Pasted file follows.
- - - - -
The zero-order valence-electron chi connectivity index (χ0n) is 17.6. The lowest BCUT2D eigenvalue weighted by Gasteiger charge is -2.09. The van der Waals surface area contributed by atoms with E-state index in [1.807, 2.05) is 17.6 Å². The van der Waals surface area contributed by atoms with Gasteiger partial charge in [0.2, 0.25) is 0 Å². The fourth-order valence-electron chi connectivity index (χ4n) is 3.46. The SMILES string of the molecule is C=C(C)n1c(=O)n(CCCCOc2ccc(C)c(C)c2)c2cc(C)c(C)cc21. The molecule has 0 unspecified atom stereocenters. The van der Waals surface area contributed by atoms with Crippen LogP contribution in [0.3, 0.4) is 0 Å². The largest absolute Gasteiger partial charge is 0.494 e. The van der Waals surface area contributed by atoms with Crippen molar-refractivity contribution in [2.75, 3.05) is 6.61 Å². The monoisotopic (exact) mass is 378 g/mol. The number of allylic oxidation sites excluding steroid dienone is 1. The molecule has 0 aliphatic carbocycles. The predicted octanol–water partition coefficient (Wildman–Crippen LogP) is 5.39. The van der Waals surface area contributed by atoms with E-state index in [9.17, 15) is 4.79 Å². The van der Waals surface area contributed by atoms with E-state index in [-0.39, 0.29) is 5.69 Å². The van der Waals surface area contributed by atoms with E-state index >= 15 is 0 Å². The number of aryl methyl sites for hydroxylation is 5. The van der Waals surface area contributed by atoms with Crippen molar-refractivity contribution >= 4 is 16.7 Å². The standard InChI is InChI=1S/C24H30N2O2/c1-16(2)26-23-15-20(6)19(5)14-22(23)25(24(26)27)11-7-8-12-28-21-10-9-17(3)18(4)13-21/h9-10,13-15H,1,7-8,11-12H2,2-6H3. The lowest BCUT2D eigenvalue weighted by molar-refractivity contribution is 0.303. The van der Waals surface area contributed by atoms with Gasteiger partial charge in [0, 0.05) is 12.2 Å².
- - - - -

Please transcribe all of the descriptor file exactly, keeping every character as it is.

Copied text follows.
The zero-order valence-electron chi connectivity index (χ0n) is 17.6. The lowest BCUT2D eigenvalue weighted by Gasteiger charge is -2.09. The van der Waals surface area contributed by atoms with E-state index in [1.807, 2.05) is 17.6 Å². The van der Waals surface area contributed by atoms with Gasteiger partial charge in [0.2, 0.25) is 0 Å². The fourth-order valence-electron chi connectivity index (χ4n) is 3.46. The SMILES string of the molecule is C=C(C)n1c(=O)n(CCCCOc2ccc(C)c(C)c2)c2cc(C)c(C)cc21. The molecule has 0 unspecified atom stereocenters. The van der Waals surface area contributed by atoms with Crippen LogP contribution in [0.3, 0.4) is 0 Å². The largest absolute Gasteiger partial charge is 0.494 e. The van der Waals surface area contributed by atoms with Crippen molar-refractivity contribution in [2.75, 3.05) is 6.61 Å². The monoisotopic (exact) mass is 378 g/mol. The number of allylic oxidation sites excluding steroid dienone is 1. The molecule has 0 aliphatic carbocycles. The predicted octanol–water partition coefficient (Wildman–Crippen LogP) is 5.39. The van der Waals surface area contributed by atoms with E-state index in [9.17, 15) is 4.79 Å². The van der Waals surface area contributed by atoms with E-state index in [-0.39, 0.29) is 5.69 Å². The van der Waals surface area contributed by atoms with E-state index >= 15 is 0 Å². The number of aryl methyl sites for hydroxylation is 5. The van der Waals surface area contributed by atoms with Crippen molar-refractivity contribution >= 4 is 16.7 Å². The standard InChI is InChI=1S/C24H30N2O2/c1-16(2)26-23-15-20(6)19(5)14-22(23)25(24(26)27)11-7-8-12-28-21-10-9-17(3)18(4)13-21/h9-10,13-15H,1,7-8,11-12H2,2-6H3. The lowest BCUT2D eigenvalue weighted by molar-refractivity contribution is 0.303. The van der Waals surface area contributed by atoms with Gasteiger partial charge in [0, 0.05) is 12.2 Å².